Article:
·         The Committee grants sweeping, unprecedented powers to the Prime Minister to arbitrarily declare lands off-limits for residential development.
·         The plan does not take population growth into account and suggests restrictive planning.

The State knows that it is dealing with a small community with very limited resources.  The Bedouin population currently occupies less than 3% of the land of the Negev, though they make up 14% of the population. The unrecognized villages are less than 2% of the land.[39] As a clear example of the discriminatory nature of the report, it simultaneously legalizes single-family Jewish settlements while leaving unclear the minimum size that a Bedouin community must attain in order to gain recognition.
The Prawer plan reverses many of the significant admissions of the Goldberg Commission. Goldberg stated that the Bedouin residents are not “squatters” but rather citizens entitled to equal rights, and that the unrecognized villages should be recognized “to the extent possible.” Instead of recognizing the Bedouin community’s historic connection to the land and legalizing existing unrecognized villages, it asserts that the government should “establish new communities.”[40] If the Prawer plan’s recommendations come into effect, the Bedouin community will be forced to face the imminent prospect of mass displacement.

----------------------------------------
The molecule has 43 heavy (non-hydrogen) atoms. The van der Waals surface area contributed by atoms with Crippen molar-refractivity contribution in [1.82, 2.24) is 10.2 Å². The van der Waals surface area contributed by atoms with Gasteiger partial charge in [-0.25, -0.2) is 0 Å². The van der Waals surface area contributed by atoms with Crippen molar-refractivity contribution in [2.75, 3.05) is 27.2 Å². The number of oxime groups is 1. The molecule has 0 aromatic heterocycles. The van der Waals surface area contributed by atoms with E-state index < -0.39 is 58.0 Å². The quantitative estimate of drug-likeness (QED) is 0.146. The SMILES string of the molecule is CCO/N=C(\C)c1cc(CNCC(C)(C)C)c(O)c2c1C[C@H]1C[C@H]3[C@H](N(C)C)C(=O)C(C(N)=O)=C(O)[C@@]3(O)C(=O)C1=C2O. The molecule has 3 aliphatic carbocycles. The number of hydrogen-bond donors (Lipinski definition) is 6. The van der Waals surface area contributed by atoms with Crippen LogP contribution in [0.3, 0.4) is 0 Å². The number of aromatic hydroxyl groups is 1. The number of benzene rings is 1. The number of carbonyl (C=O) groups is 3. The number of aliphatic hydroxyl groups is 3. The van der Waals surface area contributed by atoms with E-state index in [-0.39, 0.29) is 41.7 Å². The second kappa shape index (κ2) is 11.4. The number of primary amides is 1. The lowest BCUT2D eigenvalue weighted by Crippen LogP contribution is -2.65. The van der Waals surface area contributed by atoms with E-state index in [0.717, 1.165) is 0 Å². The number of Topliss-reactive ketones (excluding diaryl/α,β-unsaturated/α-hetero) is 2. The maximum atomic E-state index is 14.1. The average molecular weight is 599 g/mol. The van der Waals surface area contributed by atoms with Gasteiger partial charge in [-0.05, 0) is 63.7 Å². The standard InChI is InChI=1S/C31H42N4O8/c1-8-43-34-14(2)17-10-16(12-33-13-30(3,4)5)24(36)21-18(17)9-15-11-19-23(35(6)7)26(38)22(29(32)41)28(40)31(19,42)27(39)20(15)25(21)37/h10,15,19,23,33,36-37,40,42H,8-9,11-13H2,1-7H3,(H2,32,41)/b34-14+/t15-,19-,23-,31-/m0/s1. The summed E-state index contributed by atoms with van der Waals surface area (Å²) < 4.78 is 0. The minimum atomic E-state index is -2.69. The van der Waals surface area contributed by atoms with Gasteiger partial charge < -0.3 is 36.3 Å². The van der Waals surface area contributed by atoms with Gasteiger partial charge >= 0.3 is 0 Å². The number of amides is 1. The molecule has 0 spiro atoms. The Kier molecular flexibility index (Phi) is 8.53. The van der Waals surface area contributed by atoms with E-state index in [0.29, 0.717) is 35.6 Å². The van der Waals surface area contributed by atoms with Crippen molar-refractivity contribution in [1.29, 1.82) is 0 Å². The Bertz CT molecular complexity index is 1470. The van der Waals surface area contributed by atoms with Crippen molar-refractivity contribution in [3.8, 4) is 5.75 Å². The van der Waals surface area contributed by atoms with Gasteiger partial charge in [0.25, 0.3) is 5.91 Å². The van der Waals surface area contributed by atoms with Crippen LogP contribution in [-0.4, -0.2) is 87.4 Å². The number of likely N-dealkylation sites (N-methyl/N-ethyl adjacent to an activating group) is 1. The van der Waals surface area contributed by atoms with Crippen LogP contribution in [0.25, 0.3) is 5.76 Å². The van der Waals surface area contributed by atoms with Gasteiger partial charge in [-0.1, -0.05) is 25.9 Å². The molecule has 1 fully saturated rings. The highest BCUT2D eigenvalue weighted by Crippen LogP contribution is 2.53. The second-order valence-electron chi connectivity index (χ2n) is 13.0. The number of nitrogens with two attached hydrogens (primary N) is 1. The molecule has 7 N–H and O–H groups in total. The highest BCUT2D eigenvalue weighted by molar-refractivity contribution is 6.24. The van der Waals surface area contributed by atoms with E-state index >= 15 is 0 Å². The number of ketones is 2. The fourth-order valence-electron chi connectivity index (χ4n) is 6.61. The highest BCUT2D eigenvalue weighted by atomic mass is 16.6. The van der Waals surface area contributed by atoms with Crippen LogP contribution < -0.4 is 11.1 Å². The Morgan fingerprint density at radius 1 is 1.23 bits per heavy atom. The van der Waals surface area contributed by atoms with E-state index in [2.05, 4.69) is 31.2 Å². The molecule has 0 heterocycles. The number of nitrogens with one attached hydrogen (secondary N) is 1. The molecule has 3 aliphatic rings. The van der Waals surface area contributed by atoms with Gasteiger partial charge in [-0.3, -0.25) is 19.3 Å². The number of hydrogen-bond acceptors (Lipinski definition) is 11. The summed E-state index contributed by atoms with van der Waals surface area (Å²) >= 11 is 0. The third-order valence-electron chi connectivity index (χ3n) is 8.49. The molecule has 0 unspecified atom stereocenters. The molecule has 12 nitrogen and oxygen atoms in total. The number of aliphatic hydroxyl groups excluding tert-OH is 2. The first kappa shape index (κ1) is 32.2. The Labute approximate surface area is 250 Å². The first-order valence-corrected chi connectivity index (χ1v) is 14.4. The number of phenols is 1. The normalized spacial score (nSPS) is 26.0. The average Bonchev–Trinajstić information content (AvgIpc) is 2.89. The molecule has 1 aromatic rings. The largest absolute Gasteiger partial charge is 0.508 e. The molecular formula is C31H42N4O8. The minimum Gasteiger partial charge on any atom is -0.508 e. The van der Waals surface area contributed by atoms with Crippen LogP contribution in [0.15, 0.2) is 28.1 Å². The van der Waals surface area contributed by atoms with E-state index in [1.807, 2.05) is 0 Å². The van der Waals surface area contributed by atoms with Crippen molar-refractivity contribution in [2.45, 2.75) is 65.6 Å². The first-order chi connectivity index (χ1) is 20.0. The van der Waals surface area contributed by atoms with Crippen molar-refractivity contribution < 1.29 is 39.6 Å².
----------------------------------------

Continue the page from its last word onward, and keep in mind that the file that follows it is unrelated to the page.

[25] Israel, Central Bureau of Statistics, “Local Authorities” 2006 <>: Table 1: Local Councils and Municipalities.
[26] Adalah, 10.
[27]Adalah, 35.
[28] Anthony Coon, et al., “The Goldberg Opportunity: A Chance for Human Rights-based Statecraft in Israel” 2010 < > 36.
[29] US Department of State, “Israel and the occupied territories” 2007 <>.
[30] Negev Coexistence Forum for Civil Equality, “The Arab-Bedouin in the Negev-Naqab desert in Israel: Shadow Report Submitted by the Negev Coexistence Forum for Civil Equality in Response to Report of the State of Israel on Implementing the Covenant on Economic, Social and Cultural Rights (ICESCR)” 2010 < > 22.
[31]Adalah, “New Discriminatory Laws and Bills in Israel”  2010 <>: 2.
[32]Negev Coexistence Forum for Civil Equality, 20.
[33]Jewish National Fund, “JNF Blueprint Negev: 2009 Campaign Update” <>: 1-5.
[34]God TV, “Tree-Planting in the Negev,” 2012 <>.
[35]RCUV: Regional Council for Unrecognized Villages, “The Goldberg Commission” November 22, 2008 <>.
[36] Human Rights Watch, “Israel: Halt Demolitions of Bedouin Homes in the Negev” 2010 <>
[37]Adalah, “The Prawer Plan and Analysis” 2011, <>: 2.
[38]Dr. Thabet Abu Ras, “The Arab Bedouin in the Unrecognized Villages in the Naqab (Negev): Between the Hammer        of Prawer and the Anvil of Goldberg”, Adalah Newsletter April 2011              <>: 5.
[39]Adalah, 35.
[40]Abu Ras, 6.